Van Cleef & Arpels 18k Gold, Enamel & Diamond Bulldog Pin

Masterful Design

by on November 5th, 2010

Betteridge Collection 'Juno' Gem-Set Brooch by Boucheron

Betteridge Collection 'Juno' Gem-Set Brooch by Boucheron

Masterful design, coincident with exceptional craftsmanship, creates something timeless that transcends trends as well as culture. Objects are sought after all over the world, and like all areas of the fine and decorative arts, competition is intense.

When looking for this type of object, a relationship with someone or a company can fast track and often save significant amounts of money where otherwise one may go to auction and become locked in to aggressive bidding with a similar private collector. Sourcing with expertise is a rare commodity and the advice that goes alongside can be invaluable.

The term magnificent is also a subjective adjective, it can manifest itself in scale as well as value, but presence and beauty are crucial. Just because a stone is 20, 30 or 40 carats, the word should not necessarily apply.

In the case of ‘Juno,’ this jewel was designed and made by Boucheron, the hallowed design house. It was exhibited at the Paris Exposition in 1900 and is one of the great Art Nouveau jewels. Juno (the most powerful Roman goddess) is carved in white jade, clothed in peacock armor and detailed with yellow sapphires and diamonds. It is a tour de force of design and manufacturing, and can carry the word magnificent with great comfort. It is almost five inches long and as a pendant as striking and symbolic as any Art Nouveau jewel ever made.

An Antique Sapphire and Diamond Flower Spray Pin

by on July 1st, 2010

Victorian Sapphire & Diamond Flower Brooch

Victorian Sapphire & Diamond Flower Spray Pin, $28,000

The Victorian era is often described as being rich, opulent and grandiose, particularly in the fine and decorative arts; however, in between lofty tiaras and dripping necklaces, many pieces of jewelry display grace, elegance and a timeless appearance. Figurative jewelry was also extremely popular, and, in particular, flora and fauna were interpreted in almost every way.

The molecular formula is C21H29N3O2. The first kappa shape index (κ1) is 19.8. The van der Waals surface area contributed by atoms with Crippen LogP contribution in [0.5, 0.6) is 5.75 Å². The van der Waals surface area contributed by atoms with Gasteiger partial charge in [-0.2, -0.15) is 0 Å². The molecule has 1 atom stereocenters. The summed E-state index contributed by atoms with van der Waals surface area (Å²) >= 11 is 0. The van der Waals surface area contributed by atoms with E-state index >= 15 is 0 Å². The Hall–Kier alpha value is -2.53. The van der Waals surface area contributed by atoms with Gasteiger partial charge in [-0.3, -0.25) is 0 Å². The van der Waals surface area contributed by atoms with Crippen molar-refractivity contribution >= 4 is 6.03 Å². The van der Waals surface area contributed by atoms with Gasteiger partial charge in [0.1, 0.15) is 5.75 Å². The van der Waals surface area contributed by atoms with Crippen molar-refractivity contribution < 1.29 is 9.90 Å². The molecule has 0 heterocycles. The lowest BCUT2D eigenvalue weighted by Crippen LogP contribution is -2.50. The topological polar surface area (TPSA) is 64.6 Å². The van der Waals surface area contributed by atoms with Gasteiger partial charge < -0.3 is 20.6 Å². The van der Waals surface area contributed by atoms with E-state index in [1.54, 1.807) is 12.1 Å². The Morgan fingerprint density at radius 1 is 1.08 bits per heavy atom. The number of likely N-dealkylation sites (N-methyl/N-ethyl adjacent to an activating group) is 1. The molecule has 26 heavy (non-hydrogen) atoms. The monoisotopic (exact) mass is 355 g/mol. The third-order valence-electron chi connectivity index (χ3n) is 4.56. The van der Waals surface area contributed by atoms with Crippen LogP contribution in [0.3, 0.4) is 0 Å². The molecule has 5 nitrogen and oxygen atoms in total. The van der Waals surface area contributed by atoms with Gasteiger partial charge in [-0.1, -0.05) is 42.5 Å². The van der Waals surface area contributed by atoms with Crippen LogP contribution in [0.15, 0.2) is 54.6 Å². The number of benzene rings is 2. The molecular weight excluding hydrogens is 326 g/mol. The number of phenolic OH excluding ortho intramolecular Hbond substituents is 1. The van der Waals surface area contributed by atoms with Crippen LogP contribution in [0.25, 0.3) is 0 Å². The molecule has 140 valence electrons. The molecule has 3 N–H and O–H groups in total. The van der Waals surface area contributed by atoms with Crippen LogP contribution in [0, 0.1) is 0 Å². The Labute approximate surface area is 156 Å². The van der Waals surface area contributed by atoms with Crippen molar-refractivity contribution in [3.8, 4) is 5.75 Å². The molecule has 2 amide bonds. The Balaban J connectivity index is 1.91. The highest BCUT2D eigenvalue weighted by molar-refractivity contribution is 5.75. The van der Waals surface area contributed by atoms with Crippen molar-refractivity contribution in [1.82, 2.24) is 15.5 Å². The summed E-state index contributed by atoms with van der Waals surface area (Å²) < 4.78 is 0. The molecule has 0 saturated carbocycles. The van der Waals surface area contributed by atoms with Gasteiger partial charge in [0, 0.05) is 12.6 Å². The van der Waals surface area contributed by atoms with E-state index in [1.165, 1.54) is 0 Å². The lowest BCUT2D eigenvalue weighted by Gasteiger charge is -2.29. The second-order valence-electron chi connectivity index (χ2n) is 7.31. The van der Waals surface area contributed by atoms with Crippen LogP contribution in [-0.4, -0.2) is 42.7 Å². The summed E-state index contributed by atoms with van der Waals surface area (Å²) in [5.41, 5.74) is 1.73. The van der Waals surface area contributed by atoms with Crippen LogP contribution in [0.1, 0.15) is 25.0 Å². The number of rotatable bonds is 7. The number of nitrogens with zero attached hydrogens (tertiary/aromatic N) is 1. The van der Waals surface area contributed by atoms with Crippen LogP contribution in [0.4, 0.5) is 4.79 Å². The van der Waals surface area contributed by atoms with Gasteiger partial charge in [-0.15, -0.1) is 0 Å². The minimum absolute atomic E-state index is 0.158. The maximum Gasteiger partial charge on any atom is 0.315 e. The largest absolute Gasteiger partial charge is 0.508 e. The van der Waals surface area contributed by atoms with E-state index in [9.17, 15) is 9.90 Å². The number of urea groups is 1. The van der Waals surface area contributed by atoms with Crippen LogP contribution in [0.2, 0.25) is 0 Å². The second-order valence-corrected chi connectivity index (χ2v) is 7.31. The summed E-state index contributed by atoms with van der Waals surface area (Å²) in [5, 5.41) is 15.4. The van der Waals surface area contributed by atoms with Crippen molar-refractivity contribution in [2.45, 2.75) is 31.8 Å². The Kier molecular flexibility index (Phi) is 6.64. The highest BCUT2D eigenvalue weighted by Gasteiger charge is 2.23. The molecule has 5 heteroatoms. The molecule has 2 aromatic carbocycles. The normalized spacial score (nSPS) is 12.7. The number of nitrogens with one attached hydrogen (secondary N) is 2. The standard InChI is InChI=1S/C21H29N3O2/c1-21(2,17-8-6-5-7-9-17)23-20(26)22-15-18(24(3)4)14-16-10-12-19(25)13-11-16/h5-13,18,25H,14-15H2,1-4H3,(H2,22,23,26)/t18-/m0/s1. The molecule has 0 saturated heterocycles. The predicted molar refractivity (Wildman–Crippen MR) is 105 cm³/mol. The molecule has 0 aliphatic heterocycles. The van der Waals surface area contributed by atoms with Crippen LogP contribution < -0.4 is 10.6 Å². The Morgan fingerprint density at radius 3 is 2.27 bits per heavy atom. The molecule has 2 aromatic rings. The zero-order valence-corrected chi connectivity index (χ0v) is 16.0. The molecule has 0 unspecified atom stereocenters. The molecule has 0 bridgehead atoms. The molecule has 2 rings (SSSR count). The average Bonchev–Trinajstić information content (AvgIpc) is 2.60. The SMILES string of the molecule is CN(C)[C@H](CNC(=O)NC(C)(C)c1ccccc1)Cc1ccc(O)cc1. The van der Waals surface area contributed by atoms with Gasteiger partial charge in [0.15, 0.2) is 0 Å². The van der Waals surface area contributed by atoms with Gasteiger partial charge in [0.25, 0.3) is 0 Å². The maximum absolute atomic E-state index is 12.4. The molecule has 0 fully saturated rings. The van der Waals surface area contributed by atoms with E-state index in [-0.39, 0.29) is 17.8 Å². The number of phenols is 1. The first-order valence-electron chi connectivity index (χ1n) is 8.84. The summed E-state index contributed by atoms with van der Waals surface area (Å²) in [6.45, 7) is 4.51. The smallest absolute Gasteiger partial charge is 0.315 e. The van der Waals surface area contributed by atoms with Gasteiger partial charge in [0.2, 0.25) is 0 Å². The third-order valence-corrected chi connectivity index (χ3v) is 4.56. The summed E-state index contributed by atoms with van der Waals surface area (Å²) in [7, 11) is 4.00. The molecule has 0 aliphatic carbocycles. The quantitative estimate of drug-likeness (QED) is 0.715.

This sapphire and diamond brooch dates from around 1860, and is a perfect example of exceptional workmanship combined with an elegance that translates to an object considered beautiful in any era. Set with a 15 carat natural Ceylon sapphire, the scroll leaves have a sculptural quality that is much more three dimensional than many pins one sees from this period. The flower has a long curved stem suspended in the wind in an arching line of diamonds perfectly proportioned for the shoulder it is to rest on.

To use contradictory terms this is understated elegance that has tremendous impact for the sophisticated lover of jewelry.

Victorian Pink Tourmaline & Diamond Brooch: An Antique Love Trophy

by on February 1st, 2010

Victorian Pink Tourmaline & Diamond Brooch, $29,000

The late-nineteenth century was arguably the most romantic period of jewelry design. Sentiments and symbolism were saturated in every art form: from the Pre-Raphaelites to the jeweler’s bench, signs of love and devotion were everywhere.

This imposing pink tourmaline & diamond trophy brooch has crossed arrows depicting the incisive influence of Eros, and these in turn cross an anchor that joins the two arrows (hearts) in the hope of mutual adoration. The diamond surround represents the laurel and the triumph of love. Nothing could be more romantic, and although heavy in sentimentality, not sugary sweet- just strong and very beautiful.